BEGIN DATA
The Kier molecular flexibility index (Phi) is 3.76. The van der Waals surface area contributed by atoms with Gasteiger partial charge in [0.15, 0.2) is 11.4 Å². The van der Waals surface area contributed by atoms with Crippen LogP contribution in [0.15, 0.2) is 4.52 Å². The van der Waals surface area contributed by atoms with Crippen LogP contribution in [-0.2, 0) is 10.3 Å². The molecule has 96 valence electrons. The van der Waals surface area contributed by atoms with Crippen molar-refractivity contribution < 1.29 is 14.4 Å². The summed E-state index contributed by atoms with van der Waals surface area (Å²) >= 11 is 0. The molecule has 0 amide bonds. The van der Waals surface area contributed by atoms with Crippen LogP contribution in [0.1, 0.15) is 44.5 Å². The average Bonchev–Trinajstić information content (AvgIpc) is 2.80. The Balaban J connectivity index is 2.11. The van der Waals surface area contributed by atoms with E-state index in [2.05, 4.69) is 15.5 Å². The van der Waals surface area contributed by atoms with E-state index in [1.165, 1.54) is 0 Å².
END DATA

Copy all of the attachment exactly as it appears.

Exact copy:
The Kier molecular flexibility index (Phi) is 3.76. The van der Waals surface area contributed by atoms with Gasteiger partial charge in [0.15, 0.2) is 11.4 Å². The van der Waals surface area contributed by atoms with Crippen LogP contribution in [0.15, 0.2) is 4.52 Å². The van der Waals surface area contributed by atoms with Crippen LogP contribution in [-0.2, 0) is 10.3 Å². The molecule has 96 valence electrons. The van der Waals surface area contributed by atoms with Crippen molar-refractivity contribution < 1.29 is 14.4 Å². The summed E-state index contributed by atoms with van der Waals surface area (Å²) >= 11 is 0. The molecule has 0 amide bonds. The van der Waals surface area contributed by atoms with Crippen LogP contribution in [0.1, 0.15) is 44.5 Å². The average Bonchev–Trinajstić information content (AvgIpc) is 2.80. The Balaban J connectivity index is 2.11. The van der Waals surface area contributed by atoms with E-state index in [2.05, 4.69) is 15.5 Å². The van der Waals surface area contributed by atoms with E-state index in [1.165, 1.54) is 0 Å².